So my question is : how van I redirect the dll's stdout to something I can retrieve in Python (pipe, socket,...)?

I can do it easily under Linux. I made tests with a socket which just works fine. In the threaded function (that will do the heavy computation), I write:

import os, sys
from socket import *
s=socket(AF_UNI X, SOCK_STREAM)
s.connect(...)
os.dup2(sys.__s tdout__.fileno( ), s.fileno())
very_intensive_ function(many_p arameters)
s.close()

That's OK under Linux, but does not work under win32 (even if I use an INET localhost socket), cause I cannot do the os.dup2 trick (Windows does not want to consider a socket as a file! What a shity system!).

So my question is : is there a simple solution ? I have tested different solutions. I am trying hacks with pipes created with the win32api. But I have not yet managed this simple operation.

Note that I have no access to the dll source code, so I cannot modify it so it uses a named pipe (for example) as message output pipe instead os
stdout...

Thanks,
David


Jul 18 '05 #2
Alan,

I did search Google for this problem (not enough, thou).
In fact, I found some kind of solution (by myself, not that much on Google),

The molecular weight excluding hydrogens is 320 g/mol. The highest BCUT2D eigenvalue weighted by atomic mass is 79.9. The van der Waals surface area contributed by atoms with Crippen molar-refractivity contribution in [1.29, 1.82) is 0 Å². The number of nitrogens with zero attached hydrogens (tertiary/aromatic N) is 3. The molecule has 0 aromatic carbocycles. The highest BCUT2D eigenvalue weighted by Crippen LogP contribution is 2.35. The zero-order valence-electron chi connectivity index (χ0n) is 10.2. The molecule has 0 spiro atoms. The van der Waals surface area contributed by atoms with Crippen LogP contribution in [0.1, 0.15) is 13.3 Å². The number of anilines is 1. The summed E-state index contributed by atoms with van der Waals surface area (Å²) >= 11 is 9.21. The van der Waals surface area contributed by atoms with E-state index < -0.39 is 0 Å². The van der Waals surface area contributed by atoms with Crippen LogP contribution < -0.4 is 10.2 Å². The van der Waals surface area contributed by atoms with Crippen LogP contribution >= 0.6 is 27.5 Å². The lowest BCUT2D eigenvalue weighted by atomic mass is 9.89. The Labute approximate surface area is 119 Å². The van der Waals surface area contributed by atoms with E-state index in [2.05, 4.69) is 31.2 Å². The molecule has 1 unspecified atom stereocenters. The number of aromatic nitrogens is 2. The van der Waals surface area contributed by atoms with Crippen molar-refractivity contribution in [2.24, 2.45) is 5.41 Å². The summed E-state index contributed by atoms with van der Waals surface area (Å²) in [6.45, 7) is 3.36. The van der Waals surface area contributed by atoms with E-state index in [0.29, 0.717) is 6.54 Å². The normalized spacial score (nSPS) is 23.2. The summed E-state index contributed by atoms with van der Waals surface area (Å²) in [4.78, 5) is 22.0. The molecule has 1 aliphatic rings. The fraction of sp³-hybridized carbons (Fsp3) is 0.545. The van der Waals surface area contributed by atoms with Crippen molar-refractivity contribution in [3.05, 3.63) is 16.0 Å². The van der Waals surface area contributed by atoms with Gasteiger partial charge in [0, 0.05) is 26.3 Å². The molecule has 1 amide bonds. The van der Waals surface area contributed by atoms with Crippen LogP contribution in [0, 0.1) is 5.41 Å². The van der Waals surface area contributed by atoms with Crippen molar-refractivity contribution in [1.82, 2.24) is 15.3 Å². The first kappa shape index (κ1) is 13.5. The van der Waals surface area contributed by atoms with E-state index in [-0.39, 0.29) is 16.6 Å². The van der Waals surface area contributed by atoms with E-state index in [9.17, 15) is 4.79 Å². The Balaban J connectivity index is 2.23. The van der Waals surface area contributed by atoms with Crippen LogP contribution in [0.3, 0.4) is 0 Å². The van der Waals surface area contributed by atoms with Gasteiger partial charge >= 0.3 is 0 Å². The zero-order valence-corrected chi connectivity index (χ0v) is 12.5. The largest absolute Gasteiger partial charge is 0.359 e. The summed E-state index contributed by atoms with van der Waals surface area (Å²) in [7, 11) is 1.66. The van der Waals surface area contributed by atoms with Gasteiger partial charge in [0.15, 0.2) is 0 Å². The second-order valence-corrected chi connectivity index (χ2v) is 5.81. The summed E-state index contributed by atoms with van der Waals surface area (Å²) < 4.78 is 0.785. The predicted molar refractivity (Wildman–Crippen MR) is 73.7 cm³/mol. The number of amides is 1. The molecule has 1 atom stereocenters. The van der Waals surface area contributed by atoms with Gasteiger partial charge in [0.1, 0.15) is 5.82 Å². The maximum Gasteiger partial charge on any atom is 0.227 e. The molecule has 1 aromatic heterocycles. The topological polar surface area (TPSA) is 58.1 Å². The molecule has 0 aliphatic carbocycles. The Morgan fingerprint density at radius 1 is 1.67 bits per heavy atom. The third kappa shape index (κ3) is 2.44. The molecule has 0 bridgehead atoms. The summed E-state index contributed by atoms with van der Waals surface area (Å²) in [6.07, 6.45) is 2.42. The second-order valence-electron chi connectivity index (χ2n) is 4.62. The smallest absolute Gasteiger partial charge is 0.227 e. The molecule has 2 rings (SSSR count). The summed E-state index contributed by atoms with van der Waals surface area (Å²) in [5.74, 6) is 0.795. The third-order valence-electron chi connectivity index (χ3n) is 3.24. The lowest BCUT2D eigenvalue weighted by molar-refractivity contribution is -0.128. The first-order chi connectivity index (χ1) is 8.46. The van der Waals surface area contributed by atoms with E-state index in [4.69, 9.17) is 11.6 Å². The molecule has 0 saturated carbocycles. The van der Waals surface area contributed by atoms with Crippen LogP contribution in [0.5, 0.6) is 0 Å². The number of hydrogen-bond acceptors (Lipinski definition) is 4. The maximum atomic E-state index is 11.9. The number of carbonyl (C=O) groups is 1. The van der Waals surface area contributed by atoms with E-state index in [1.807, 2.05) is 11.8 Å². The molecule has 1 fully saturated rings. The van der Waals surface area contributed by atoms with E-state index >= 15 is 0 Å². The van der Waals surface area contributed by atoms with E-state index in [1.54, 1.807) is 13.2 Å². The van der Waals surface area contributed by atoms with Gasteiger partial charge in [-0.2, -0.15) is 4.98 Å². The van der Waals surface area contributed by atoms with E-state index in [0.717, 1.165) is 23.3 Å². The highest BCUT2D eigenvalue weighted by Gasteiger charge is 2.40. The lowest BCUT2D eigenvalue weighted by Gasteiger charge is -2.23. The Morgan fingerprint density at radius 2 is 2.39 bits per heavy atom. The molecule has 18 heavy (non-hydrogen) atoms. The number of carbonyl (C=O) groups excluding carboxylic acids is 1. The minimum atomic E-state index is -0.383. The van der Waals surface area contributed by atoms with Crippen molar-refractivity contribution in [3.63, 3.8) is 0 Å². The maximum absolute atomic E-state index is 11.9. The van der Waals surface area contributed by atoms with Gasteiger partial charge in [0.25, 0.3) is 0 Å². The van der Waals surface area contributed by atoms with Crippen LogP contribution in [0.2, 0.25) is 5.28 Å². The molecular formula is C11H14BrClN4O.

but it is not really satisfactory.

I have used win32 pipes to do so (win32api.Creat ePipe). I can redirect
stdout/stderr to it from my python code (even redirecting the stdout/stderr
from my C lib).
But I still have a problem with this solution (well, 2):
- it is *much* more complicated than any solution available on Unix like
systems (not really a problem, but),
- it not synchronous at all. And I'd like it to be so (or almost so).

David

yaipa wrote:
David,

Googling comp.lang.pytho n /w this string "stderr win32" yielded 109
results.
So I think if you poke around a bit you will find your answer in the
archives.

Sorry for no direct help tonight...

Cheers,

--Alan
David Douard wrote:
Hi everybody,

let me explain by problem:
I am working on an application which consists in a C++ dll (numeric
computations) and a Python IHM (Python/Tk), which must run under

Linux and
win32. My problem is the C++ lib does write stuffs on its stdout, and

I